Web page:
I decided to put up my layout this year, and one of the first (and least welcome) steps is to unbox all of the track and make sure itís clean, the ties are tight, and the rails are not bent. My usual procedure is to brush the dust and dirt off the track and roadbed, then polish and oil the rails.
This year, I noticed a simple dusting did not do much to improve the roadbed appearance. It still had that light brownish-black dusty look, plus the roadbed had gotten a bit stiff over its fifty-odd year life. I went on a hunt to find a solution.
What I found at my local Walmart was a product called Armor All Low Gloss Natural Finish. The product is a rubber and vinyl cleaner and rejuvenator. It comes in several sizes, the 10FLoz size will clean about 150 pieces of roadbed and track. In addition to the Armor All, youíll need a stiff bristle brush, and a few rags. (see pic 1.)
Lay out several layers of newspaper on a worktable, then arrange about 20 pieces of track and roadbed upside down on the paper. Give the roadbed a good coat of Armor All, then turn all of the roadbed over, and give the topside another generous coat. In accordance to the directions on the bottle of Armor All, I gave the cleaner about 5 minutes to "work". I then gave each piece of roadbed and track a quick brisk brushing, making sure I also cleaned both sides of the rail. Then with the rag, I wiped off any excess cleaner. I decided to clean the track and roadbed together, since I didnít want to spend a whole night separating the track and roadbed. I found the Armor All helped to dissolve any minor surface rust and grunge from the track rail, and the track didnít get in the way of cleaning the roadbed.
What I ended up with was a much more supple, almost-like-new, rubber roadbed with a rich black color. The track itself was much cleaner, and almost all of the dirt and light rust was gone. I was pleased it only took me an evening to clean all of the track and roadbed I had. (See pic 2)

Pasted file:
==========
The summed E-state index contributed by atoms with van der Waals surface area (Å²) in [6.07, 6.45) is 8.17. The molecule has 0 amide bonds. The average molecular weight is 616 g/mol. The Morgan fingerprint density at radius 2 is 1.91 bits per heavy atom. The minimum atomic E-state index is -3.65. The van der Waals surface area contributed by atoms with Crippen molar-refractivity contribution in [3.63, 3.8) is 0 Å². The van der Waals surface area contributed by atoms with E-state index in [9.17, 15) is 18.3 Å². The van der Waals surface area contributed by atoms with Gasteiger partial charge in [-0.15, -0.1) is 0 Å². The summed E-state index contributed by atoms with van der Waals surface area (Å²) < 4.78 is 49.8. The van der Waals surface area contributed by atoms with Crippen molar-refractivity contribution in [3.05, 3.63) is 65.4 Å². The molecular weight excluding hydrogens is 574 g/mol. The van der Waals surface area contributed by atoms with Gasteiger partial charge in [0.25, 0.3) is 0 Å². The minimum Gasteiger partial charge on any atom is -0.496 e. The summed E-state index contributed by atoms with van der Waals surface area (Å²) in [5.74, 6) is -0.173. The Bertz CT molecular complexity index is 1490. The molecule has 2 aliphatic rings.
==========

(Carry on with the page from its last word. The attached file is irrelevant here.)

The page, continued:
I finished up the cleaning by taking a 6" square piece of cloth and lightly spraying it with WD40. By bunching up the cloth, you can pinch each rail in the cloth and with one swipe, give it a light coating of oil. This will prevent any rust from forming on the rail. Later, after I have fastened the track on the layout, I will give the track a light rubbing with a dry cloth to remove some of the oil from the tops of the rail.
With the recent success of my roadbed cleaning project, I decided to try the same process on my switches. By giving a light spritz of Armor All to the switch, and then briskly brushing the cracks and crevices around the molded surface detail, and then buffing the switch with a clean cloth, I was able to quickly remove years of grime and crud. The transformation of the switch to an almost factory black shine was very gratifying.
With only a couple of nights of cleaning, Iíve greatly improved the look of the track, roadbed and switches. plus the Armor All will help keep the rubber pliable and in good condition. Next year, Iíll be able to tell you if the process needs to be repeated, or maybe, I can get away with just a light dusting and oiling.
In the meantime, somebody hand me that bottle of smoke fluid - I just gotta see how my 326 looks runniní down that clean and shiny track!
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